How ancient Greece birthed an entire foundation of thought for modern day technology & intellect
Origins of Mathematical Knowledge
A multitude of classical and archaic communities paved the way for modern life and thought. Civilizations such as Rome, China, India, Egypt, Mesopotamia, Persia, and many more were able to start an array of practices- from SCRATCH. They were not privileged with many of the resources we have today, so they relied on futuristic thought and hard labor to create a life they were happy with (and proud of).
One of the fundamental empires is Greece, a civilization rich with philosophical thought, groundbreaking strategy, and a jubilant social nature. They provided a historical miscellany of concepts and contraptions, which lays ground for many of the practical modalities we modernized in order to build our own civilization. Humankind embodies many Greek contributions on an intellectual basis, and we don’t even know it!
There’s so much to dive into when exploring ancient Greek culture. Despite the ecosystem of knowledge they’ve nourished, there is a core contribution that initially planted the seed of their impact + influence on modern day thought.
Major Contributions from Ancient Greece
One of ancient Greece’s most influential contributions primarily involves the school of thought. Logic, philosophy, and academia was one of their strong suits, for many schools of thought were born and flourished. They all lay a foundation for other areas of thought to incubate. However, one of their greatest subjects of impact is mathematics.
Math is the backbone for many other areas of knowledge we’ve used such as Science, Astronomy, Architecture & Engineering, Warfare, even Agriculture. The Greeks needed to concoct a logical methodology to formulate tools, tricks, and processes that would build their empire as efficiently as possible.
LONG before modern technology, math was a slightly more laborious process. For instance, everything was written or through word of mouth; for instance, ancient civilizations kept charts and tables on clay tablets or papyrus scripts. And because the value of thought was so potent, the exchange was that much more impactful!
Between 685-525 BCE, (before the common era), Egypt’s ports along the Nile river opened up to Greek trade, breaking the barrier of interaction between them. With the migration of people & goods, both verbal and written communication acted as the vehicle to carry Egyptian ideas about math. That explains how and why much of Greek mathematics was adopted from the nearby civilization.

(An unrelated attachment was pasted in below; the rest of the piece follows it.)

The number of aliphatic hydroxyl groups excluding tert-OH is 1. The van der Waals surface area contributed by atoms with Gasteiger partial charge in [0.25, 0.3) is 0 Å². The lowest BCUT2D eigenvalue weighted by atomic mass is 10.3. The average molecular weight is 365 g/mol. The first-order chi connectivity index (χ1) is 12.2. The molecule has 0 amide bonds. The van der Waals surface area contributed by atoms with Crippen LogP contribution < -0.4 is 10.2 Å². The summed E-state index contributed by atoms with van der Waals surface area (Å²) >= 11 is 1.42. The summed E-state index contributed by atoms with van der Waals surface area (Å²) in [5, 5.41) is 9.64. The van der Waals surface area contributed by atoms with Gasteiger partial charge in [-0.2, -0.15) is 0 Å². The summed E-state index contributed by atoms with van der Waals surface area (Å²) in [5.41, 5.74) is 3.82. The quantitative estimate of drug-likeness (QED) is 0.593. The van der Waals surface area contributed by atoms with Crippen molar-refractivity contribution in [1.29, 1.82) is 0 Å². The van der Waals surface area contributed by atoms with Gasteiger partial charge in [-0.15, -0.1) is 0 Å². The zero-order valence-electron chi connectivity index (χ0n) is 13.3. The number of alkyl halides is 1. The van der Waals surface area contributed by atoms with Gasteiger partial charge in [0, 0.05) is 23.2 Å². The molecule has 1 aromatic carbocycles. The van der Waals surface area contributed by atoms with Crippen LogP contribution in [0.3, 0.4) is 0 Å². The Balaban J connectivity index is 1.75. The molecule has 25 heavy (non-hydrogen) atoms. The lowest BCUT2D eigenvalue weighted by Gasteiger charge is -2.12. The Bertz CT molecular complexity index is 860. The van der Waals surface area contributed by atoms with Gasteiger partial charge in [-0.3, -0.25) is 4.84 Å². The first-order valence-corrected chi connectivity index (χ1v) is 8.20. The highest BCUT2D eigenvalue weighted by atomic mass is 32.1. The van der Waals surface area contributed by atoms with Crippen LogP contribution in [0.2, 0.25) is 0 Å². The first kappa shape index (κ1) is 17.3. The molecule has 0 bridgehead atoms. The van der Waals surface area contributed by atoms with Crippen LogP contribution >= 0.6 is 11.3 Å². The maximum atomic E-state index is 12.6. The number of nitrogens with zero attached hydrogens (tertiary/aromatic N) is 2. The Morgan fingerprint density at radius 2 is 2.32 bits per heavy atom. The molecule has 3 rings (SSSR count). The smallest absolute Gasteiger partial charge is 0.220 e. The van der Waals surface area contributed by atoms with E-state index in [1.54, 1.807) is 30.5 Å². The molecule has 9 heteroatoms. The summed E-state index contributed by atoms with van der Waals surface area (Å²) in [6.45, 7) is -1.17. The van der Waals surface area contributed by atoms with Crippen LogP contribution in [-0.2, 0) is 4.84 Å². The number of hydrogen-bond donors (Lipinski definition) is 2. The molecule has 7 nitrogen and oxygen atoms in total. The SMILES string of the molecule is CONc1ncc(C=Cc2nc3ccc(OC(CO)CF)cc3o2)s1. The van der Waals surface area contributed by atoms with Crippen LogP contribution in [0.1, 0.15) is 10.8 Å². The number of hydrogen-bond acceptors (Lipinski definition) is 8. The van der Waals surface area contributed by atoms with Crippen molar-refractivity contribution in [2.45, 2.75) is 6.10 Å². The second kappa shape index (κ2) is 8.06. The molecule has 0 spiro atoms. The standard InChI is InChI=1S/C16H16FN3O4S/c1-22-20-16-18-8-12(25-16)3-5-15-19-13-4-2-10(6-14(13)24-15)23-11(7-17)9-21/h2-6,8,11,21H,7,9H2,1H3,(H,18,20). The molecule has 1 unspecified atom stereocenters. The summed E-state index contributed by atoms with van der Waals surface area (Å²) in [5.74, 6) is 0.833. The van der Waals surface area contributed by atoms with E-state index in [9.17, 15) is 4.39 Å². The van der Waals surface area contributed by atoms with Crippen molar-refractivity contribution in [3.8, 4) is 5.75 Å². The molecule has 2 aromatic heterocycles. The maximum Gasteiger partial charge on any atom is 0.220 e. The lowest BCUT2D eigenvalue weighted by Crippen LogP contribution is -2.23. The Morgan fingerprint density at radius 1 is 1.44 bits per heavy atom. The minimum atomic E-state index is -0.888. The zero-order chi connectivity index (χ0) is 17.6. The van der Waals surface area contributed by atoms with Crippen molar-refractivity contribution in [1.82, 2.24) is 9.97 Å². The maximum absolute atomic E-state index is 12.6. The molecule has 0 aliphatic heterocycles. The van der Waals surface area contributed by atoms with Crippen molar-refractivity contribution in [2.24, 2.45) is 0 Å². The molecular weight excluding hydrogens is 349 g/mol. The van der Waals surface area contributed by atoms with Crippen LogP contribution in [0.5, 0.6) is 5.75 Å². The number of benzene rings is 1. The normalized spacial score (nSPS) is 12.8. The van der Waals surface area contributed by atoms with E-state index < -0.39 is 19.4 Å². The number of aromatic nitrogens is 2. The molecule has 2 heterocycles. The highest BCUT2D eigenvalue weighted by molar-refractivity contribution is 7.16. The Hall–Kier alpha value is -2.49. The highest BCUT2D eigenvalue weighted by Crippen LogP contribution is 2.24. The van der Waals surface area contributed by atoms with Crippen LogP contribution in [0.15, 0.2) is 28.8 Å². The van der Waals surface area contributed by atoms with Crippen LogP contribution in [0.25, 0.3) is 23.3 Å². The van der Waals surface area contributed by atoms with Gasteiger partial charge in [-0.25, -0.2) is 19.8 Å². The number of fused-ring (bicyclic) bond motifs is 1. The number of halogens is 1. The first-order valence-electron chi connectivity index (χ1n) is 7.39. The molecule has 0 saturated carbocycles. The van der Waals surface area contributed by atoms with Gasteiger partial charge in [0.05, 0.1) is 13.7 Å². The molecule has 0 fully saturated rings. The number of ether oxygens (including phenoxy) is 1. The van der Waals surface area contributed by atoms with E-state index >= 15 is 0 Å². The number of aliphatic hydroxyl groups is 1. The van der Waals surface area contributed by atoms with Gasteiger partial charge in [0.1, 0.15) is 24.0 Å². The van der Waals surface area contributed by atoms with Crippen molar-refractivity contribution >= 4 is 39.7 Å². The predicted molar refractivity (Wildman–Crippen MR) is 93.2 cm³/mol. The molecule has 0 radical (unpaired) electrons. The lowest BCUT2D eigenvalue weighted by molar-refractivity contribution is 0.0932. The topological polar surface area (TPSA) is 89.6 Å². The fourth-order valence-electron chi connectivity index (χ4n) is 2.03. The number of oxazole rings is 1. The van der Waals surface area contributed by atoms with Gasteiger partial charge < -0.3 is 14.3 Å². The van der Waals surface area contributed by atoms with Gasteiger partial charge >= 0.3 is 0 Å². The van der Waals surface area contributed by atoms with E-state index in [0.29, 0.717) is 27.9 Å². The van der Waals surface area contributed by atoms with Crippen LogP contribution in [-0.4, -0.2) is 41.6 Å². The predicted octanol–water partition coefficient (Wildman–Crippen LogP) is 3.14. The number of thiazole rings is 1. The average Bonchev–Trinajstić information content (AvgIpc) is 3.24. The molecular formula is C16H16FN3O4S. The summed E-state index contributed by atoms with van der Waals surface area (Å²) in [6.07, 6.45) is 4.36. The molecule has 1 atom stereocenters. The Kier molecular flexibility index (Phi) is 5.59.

Egypt and their neighbors, like Mesopotamia and Ionia, had some of the finest math in the world. They utilized calculations for engineering purposes, to build structures for living and business such as the Great Pyramids or boats for trade & transportation. Unlike the others, the Greeks took these mathematical calculations to create practical applications for effective life skills.
Rigor was a major characteristic of Greek math. It was meticulous, exact, and at times super specific. They spent much of their effort contemplating deeper connotations behind the math they were working on. Even the word theorem evolved from the Greek word theoreo, which translates to “I contemplate”. Therefore, Greek math was intricately rooted in the association between mathematical review and analytical scrutiny.
Here are some of the most common contributions ancient Greek math gave to modern and even Western thought:
Ratios of a Triangle: Many of us have dabbled with the Pythagorean theorem, a tool proposed by one of ancient Greece’s most impactful mathematicians, Pythagoras. The 3:4:5 triangle was easily understood as a right triangle, but the Greeks were incredibly interested in the specificities of this abstract thought unlike their Egyptian benefactors.
Eventually, they expanded on it further by trying to calculate the longest side of the triangle (the hypotenuse) by calculating the similarity between the two smaller sides. This cracked open an intellectual revolution!
Numerical System: One of the most popular and widely-used tools the Greek created was their base system. By picking one core number, they formulated a number system for real-life usage that was easily divisible; this helped especially with fractions and proportions.
The ancient Greeks used the base number 60, which wasn’t as difficult to apply as we think. It’s a moderately divisible number with lots of other divisible factors, which made it a pretty flexible system to work with.
Square Root: This was an idea concocted a tad after the Pythagorean theorem swept civilization. With the new theorem begged a new question: if two sides of a right triangle are 1 unit, and the diagonal side equates to the square root of the two sides, what is it’s exact calculation?
After trying to find the square root of 2 and realizing it was irrational, this opened a world of questions regarding the square root of all numbers and what made them rational versus irrational.
Geometry: This is an entire discipline with math that works with the properties and relationships between lines, points, shapes, surfaces, and higher dimensional figures. With Greek architecture and engineering came the need for deep understanding of shapes and their dimensional properties.